Differences Between Legal Secretary and Paralegal

Differences Between Legal Secretary and Paralegal

By Wendy Souter

Legal Secretaries are sometimes referred to as ‘Paralegals’. This, in reality, is not the case as they are unable to be ‘fee earners’ unless they have a Paralegal qualification.

The work which they do is ‘billable’ not as ‘legal fees’ but as ‘disbursements’, which cover items such as photocopying, postage, administration work and so on. All their work should be opened to possible scrutiny in case of an ‘Order for Taxation’ if there is a complaint. Attendance Notes and File Notes must always reflect the time spent attending meetings and courts and the administrative work done.

Work carried out by legal secretaries differs from that of general secretaries.  Legal secretaries primary task involves dealing with property transactions, preparing and filing court papers, arranging for service of summons or other court orders with Process Servers, carrying out searches for bankruptcy, property registrations and a host of other aspects. A large percentage of their work is typing and within such busy environments, their typing speeds are expected to be in excess of 60wpm.

This makes it difficult for a person to be accepted within a law office if they have no previous legal knowledge or experience. Prior to our developing the Legal Secretary Courses in 1988, legal secretaries were in desperately short supply and many general secretaries were left frustrated at not being able to obtain lucrative jobs as Legal Secretaries.

Many businesses have now entered the training market to take advantage of this very popular development. Some Training Providers are operating as ‘institute’ or ‘association’ which could be misinterpreted as having the authority of Accreditation, Governing or Professional bodies. In some cases, they accredit their own courses.  

Accreditation, Governing and Professional bodies must be independent and impartial organisations and cannot be linked to any training course providers, except as Accreditation, Governing and Professional bodies which set Competency Standards and Professional Conduct for their  members. They, nor any subsidiary, affiliate or division should not run their own courses as this creates a conflict of interest.  Accreditation, Governing and Professional bodies must not operate as such while delivering their own courses directly or indirectly through an associated 'training arm', 'training partners' or 'training division'.   Accreditation, Governing and Professional bodies must be impartial, must not show favouritism, partiality, preference or promote their own training, or any individual training provider above others as this is a Conflict of Interest or in extreme cases Misrepresentation.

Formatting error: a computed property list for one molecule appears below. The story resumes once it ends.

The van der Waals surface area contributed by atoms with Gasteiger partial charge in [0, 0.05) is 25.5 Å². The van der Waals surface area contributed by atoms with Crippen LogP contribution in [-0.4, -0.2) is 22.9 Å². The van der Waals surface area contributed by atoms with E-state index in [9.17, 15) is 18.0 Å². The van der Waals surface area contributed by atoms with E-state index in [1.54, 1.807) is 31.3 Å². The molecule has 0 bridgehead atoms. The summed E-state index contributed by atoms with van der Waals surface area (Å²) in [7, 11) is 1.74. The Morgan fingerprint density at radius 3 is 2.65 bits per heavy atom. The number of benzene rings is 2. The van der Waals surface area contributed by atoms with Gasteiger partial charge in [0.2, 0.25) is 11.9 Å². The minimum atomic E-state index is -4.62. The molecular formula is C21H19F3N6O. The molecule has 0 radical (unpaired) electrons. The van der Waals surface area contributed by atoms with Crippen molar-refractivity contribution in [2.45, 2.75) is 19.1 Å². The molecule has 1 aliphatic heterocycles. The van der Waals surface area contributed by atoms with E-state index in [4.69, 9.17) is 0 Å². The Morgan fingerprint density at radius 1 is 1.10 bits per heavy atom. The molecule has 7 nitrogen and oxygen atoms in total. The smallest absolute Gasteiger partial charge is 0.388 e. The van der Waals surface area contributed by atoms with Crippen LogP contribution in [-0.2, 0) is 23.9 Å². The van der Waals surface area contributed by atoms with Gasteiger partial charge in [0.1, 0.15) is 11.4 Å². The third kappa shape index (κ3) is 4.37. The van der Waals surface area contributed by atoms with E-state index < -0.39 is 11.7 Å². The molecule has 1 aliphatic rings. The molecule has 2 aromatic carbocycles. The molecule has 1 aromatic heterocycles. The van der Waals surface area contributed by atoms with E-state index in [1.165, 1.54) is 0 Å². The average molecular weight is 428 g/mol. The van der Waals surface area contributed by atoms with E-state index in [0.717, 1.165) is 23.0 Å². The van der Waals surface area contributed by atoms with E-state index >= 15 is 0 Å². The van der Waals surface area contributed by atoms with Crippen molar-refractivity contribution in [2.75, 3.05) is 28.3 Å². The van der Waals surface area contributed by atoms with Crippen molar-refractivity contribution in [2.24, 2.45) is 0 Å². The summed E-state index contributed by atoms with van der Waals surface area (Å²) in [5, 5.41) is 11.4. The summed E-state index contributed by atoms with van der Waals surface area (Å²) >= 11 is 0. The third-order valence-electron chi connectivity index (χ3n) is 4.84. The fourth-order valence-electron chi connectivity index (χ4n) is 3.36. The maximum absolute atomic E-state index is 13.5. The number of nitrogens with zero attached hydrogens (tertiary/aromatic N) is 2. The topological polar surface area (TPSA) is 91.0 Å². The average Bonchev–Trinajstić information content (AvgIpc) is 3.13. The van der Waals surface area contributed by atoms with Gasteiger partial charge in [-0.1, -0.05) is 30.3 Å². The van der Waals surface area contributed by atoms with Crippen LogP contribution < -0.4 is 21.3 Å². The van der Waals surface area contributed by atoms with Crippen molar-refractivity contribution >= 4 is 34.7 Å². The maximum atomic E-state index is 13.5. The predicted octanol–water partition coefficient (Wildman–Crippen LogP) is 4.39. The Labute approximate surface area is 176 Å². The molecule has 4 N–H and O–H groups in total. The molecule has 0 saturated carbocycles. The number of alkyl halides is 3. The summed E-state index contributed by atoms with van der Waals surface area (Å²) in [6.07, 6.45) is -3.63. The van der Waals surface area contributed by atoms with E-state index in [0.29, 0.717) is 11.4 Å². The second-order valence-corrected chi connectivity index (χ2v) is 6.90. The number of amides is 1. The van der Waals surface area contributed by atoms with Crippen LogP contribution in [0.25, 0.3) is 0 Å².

Paralegals’ work is billable as ‘legal fees’ which are based on the amount of time they spend on clients’ legal affairs. Their hourly rate is a fraction of that charged by solicitors and as such, their contribution to legal services is invaluable in these cost-conscious days. Paralegals remain crucial for the continued competitiveness of legal services!

While some Paralegals are expected to do a great amount of their own typing, some will have access to legal secretaries who will do their typing, leaving them to concentrate on providing excellent legal services to designated clients.

Some paralegals may wish to work independently and for this they may need either a law degree in addition to their procedural law training or previous legal work experience in the area of law they wish to specialise in. 

A Conflict of Interest can exist when a person, an employer, a sponsor or an organisation has a financial, commercial, legal, or professional relationship with other organisations, or with the people working with them, that could influence an outcome.

Conflict of interests can be financial or non-financial in nature. To maintain transparency, any associations which can be perceived by others as a conflict of interest must also be declared.

Misrepresentation is a false statement of a material fact made by one party which affects the other party's decision in agreeing to a contract or commitment. If the misrepresentation is discovered, the contract or commitment can be declared void.